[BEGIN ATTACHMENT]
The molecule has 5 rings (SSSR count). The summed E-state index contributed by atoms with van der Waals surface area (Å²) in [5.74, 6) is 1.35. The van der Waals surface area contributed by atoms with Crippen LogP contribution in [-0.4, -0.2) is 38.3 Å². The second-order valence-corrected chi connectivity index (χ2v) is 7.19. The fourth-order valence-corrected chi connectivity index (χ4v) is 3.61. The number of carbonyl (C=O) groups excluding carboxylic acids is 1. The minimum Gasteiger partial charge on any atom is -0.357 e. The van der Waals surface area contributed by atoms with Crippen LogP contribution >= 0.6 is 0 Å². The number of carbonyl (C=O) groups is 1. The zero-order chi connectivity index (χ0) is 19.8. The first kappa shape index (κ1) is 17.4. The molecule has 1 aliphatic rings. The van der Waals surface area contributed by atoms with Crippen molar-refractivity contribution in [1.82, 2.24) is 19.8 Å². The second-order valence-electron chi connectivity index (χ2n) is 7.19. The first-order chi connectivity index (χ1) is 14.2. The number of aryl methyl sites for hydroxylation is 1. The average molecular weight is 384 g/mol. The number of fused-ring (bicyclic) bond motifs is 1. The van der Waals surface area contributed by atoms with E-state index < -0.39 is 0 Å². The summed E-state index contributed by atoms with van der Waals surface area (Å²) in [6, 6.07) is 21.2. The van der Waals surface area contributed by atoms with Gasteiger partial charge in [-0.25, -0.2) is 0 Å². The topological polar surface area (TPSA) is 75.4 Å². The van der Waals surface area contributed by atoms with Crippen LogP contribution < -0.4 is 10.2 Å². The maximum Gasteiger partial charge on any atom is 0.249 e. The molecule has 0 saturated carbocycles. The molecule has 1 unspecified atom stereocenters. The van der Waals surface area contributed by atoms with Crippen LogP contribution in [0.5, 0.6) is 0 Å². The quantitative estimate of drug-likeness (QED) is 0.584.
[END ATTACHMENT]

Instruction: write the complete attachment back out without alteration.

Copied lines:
The molecule has 5 rings (SSSR count). The summed E-state index contributed by atoms with van der Waals surface area (Å²) in [5.74, 6) is 1.35. The van der Waals surface area contributed by atoms with Crippen LogP contribution in [-0.4, -0.2) is 38.3 Å². The second-order valence-corrected chi connectivity index (χ2v) is 7.19. The fourth-order valence-corrected chi connectivity index (χ4v) is 3.61. The number of carbonyl (C=O) groups excluding carboxylic acids is 1. The minimum Gasteiger partial charge on any atom is -0.357 e. The van der Waals surface area contributed by atoms with Crippen LogP contribution >= 0.6 is 0 Å². The number of carbonyl (C=O) groups is 1. The zero-order chi connectivity index (χ0) is 19.8. The first kappa shape index (κ1) is 17.4. The molecule has 1 aliphatic rings. The van der Waals surface area contributed by atoms with Crippen molar-refractivity contribution in [1.82, 2.24) is 19.8 Å². The second-order valence-electron chi connectivity index (χ2n) is 7.19. The first-order chi connectivity index (χ1) is 14.2. The number of aryl methyl sites for hydroxylation is 1. The average molecular weight is 384 g/mol. The number of fused-ring (bicyclic) bond motifs is 1. The van der Waals surface area contributed by atoms with E-state index < -0.39 is 0 Å². The summed E-state index contributed by atoms with van der Waals surface area (Å²) in [6, 6.07) is 21.2. The van der Waals surface area contributed by atoms with Gasteiger partial charge in [-0.25, -0.2) is 0 Å². The topological polar surface area (TPSA) is 75.4 Å². The van der Waals surface area contributed by atoms with Crippen LogP contribution < -0.4 is 10.2 Å². The maximum Gasteiger partial charge on any atom is 0.249 e. The molecule has 0 saturated carbocycles. The molecule has 1 unspecified atom stereocenters. The van der Waals surface area contributed by atoms with Crippen LogP contribution in [0.5, 0.6) is 0 Å². The quantitative estimate of drug-likeness (QED) is 0.584.